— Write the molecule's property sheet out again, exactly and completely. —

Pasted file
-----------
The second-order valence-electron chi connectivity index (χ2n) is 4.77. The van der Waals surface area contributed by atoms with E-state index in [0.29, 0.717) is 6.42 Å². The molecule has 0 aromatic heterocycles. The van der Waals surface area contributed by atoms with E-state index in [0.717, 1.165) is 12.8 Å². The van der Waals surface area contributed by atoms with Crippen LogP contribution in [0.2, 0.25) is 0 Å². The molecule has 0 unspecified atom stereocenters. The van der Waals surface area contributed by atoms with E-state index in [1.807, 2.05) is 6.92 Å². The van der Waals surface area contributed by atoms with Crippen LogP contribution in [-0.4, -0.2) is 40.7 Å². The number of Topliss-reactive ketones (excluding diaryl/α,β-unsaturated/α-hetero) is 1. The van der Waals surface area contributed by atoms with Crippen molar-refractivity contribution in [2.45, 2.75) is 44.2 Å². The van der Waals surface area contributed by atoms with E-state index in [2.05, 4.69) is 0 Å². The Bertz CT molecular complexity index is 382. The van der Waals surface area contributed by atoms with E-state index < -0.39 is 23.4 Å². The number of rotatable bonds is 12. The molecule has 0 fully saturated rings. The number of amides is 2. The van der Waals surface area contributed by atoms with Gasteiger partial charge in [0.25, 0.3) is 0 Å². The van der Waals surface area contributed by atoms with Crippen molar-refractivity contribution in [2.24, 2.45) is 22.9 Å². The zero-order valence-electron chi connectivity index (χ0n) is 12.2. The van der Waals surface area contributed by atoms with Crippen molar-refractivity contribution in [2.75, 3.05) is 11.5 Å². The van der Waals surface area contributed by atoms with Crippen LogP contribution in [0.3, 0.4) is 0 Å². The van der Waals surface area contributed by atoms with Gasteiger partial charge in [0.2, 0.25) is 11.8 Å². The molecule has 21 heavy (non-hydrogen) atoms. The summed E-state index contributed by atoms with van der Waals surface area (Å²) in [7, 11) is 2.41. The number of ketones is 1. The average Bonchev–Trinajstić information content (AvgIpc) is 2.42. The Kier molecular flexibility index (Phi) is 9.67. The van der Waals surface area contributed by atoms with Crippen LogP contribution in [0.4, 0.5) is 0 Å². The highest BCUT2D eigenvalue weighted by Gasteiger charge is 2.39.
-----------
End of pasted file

The second-order valence-electron chi connectivity index (χ2n) is 4.77. The van der Waals surface area contributed by atoms with E-state index in [0.29, 0.717) is 6.42 Å². The molecule has 0 aromatic heterocycles. The van der Waals surface area contributed by atoms with E-state index in [0.717, 1.165) is 12.8 Å². The van der Waals surface area contributed by atoms with Crippen LogP contribution in [0.2, 0.25) is 0 Å². The molecule has 0 unspecified atom stereocenters. The van der Waals surface area contributed by atoms with E-state index in [1.807, 2.05) is 6.92 Å². The van der Waals surface area contributed by atoms with Crippen LogP contribution in [-0.4, -0.2) is 40.7 Å². The number of Topliss-reactive ketones (excluding diaryl/α,β-unsaturated/α-hetero) is 1. The van der Waals surface area contributed by atoms with Crippen molar-refractivity contribution in [2.45, 2.75) is 44.2 Å². The van der Waals surface area contributed by atoms with E-state index in [2.05, 4.69) is 0 Å². The Bertz CT molecular complexity index is 382. The van der Waals surface area contributed by atoms with E-state index < -0.39 is 23.4 Å². The number of rotatable bonds is 12. The molecule has 0 fully saturated rings. The number of amides is 2. The van der Waals surface area contributed by atoms with Gasteiger partial charge in [0.25, 0.3) is 0 Å². The van der Waals surface area contributed by atoms with Crippen molar-refractivity contribution in [2.24, 2.45) is 22.9 Å². The zero-order valence-electron chi connectivity index (χ0n) is 12.2. The van der Waals surface area contributed by atoms with Crippen molar-refractivity contribution in [2.75, 3.05) is 11.5 Å². The van der Waals surface area contributed by atoms with Crippen LogP contribution in [0.3, 0.4) is 0 Å². The van der Waals surface area contributed by atoms with Gasteiger partial charge in [0.2, 0.25) is 11.8 Å². The molecule has 21 heavy (non-hydrogen) atoms. The summed E-state index contributed by atoms with van der Waals surface area (Å²) in [7, 11) is 2.41. The number of ketones is 1. The average Bonchev–Trinajstić information content (AvgIpc) is 2.42. The Kier molecular flexibility index (Phi) is 9.67. The van der Waals surface area contributed by atoms with Crippen LogP contribution in [0.4, 0.5) is 0 Å². The highest BCUT2D eigenvalue weighted by Gasteiger charge is 2.39.